which measures the distance between curves over their overlapping parameter ranges. Applying this function pairwise to the five curves yields

Table[compare[n1, n2], {n1, 5}, {n2, 5}]

(* {{0, 1.07761, 2.16842, 31.53, 31.508},
{1.07761, 0, 1.0965, 31.5188, 31.5321},
{2.16842, 1.0965, 0, 31.5043, 31.5018},
{31.53, 31.5188, 31.5043, 0, 0.485946},
{31.508, 31.5321, 31.5018, 0.485946, 0}} *)


This approach effectively distinguishes among two groups of curves, the first three and the last two. Of course, if the actual set of curves to be sorted contains curves that are neither close nor far apart, then this approach may not work as well.

Although the Table above entails 25 calls to compare, five would have sufficed. For large sets of curves, overlapping curves would be eliminated as they were identified. At worst, the number of calls would be n(n-1)/2, if no curves largely overlapped. At best, the number of calls would be n-1, if all curves largely overlapped.

• The main problem with this approach is that if there are two (or more) parametrizations of the same curve which are very different, it may fail. For example if $f$ and $g$ have the same graph but $f(t)=g(t+50)$. I'll try on larger sets to see if this suffices for my case. Thank you. – anderstood Oct 5 '16 at 4:49
• @anderstood If parameter offset is a major issue, it can be accommodated by doing the comparison with a range of offsets and finding the one, if any, for which compare is small. If parameter dilatation is the issue instead, then different dilations can be tried in the same way, although the cost of doing so could be high. Without have more information on the curves, I would suggest first eliminating duplicates as I did in my answer, then running a second pass eliminating similar curves with offset parameters, and finally eliminating similar curves with dilated parameters. – bbgodfrey Oct 5 '16 at 12:26
• @anderstood A more robust but potentially much more expensive approach would be to find the minimum distance between a point on one curve and the entire second curve, Then, if it is small, do the same for several more points. If all are small, a match can be assumed. I recommend that you create a file of many typical curves, each defined much more coarsely, so that I and others have something to work with. For now, all I can add is that my solution solves the problem as embodied in the sample curves provided. – bbgodfrey Oct 5 '16 at 12:37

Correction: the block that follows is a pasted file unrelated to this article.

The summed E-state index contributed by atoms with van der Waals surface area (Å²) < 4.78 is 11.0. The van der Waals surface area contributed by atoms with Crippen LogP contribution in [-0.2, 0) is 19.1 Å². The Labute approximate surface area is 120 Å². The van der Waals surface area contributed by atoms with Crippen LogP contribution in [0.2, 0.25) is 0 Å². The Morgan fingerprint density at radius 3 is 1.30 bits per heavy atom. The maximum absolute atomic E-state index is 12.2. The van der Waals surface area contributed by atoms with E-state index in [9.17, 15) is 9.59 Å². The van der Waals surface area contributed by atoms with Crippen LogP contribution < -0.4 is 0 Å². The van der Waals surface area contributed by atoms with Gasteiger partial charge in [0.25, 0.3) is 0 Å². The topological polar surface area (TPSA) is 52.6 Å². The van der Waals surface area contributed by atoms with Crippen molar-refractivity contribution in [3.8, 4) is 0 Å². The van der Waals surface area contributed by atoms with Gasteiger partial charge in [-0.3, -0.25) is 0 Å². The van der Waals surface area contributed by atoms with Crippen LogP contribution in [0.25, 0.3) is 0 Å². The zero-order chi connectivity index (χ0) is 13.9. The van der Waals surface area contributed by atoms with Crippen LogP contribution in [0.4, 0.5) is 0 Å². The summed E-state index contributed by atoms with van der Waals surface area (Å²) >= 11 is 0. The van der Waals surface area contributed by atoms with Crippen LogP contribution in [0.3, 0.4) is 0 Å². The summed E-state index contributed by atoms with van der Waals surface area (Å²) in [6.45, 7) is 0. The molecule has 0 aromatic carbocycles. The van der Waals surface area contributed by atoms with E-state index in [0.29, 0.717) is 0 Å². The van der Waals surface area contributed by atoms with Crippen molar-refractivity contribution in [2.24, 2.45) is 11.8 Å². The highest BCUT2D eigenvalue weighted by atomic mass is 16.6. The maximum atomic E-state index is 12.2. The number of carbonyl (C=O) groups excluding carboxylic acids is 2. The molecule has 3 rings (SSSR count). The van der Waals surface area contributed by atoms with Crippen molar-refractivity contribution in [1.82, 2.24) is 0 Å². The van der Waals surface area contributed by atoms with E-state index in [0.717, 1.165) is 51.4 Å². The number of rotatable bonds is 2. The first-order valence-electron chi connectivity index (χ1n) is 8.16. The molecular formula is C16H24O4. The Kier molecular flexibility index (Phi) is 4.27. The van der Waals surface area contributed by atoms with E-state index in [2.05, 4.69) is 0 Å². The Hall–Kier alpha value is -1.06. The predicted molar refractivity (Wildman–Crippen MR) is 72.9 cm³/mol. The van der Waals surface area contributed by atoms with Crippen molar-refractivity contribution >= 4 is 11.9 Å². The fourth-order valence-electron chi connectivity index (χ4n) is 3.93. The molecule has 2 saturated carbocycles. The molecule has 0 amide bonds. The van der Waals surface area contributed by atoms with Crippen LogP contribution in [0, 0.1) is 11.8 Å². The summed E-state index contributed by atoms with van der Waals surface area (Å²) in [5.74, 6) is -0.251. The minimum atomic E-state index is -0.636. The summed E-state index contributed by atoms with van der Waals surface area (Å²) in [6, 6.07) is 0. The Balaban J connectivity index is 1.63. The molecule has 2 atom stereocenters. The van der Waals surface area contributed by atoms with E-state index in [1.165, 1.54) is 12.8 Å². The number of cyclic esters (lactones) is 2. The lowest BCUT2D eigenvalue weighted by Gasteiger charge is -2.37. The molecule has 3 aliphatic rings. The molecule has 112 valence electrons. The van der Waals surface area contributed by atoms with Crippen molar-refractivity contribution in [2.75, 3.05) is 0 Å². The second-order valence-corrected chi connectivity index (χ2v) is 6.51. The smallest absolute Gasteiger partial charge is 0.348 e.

• @anderstood, is it possible for "non-duplicate" curves to intersect in more than one point, without coinciding? – J. M.'s ennui Oct 5 '16 at 13:15
• @J.M. They could have more than two intersections, but this almost never happens if you don't precisely look for an intersection (if you choose a point on a curve and another curve passes through this point, then both curves are the same). That's the approach I used in my edit. – anderstood Oct 5 '16 at 16:02

The following approach works, seems quite efficient, but relies on the assumption that the curves do not pass "too close" from each other; in particular, they should not intersect. It is not conservative, because if two different curves intersect, one of them will be lost. But this approach works in any dimension.

The idea is to take 100 points (actually, 101...) of each curve and compute the minimal distance between the two lists with DistanceMatrix. If it is smaller than a given threshold (here, 0.001), then the curves are considered identical (returns True).

areSolsEqualQ[sol1_, sol2_] :=
Block[{tab1, tab2, domain1 = sol1[[1]]["Domain"] // Flatten,
domain2 = sol2[[1]]["Domain"] // Flatten},
tab1 = Table[
Through[sol1[t]], {t, Subdivide[domain1[[1]], domain1[[2]], 100]}];
tab2 = Table[
Through[sol2[t]], {t, Subdivide[domain2[[1]], domain2[[2]], 100]}];
min = Min[DistanceMatrix[tab1, tab2]];
If[min < 0.001, True, False]]


This comparison function can then be used with Union using the SameTest method:

Union[data, SameTest -> (areSolsEqualQ[#1, #2] &)]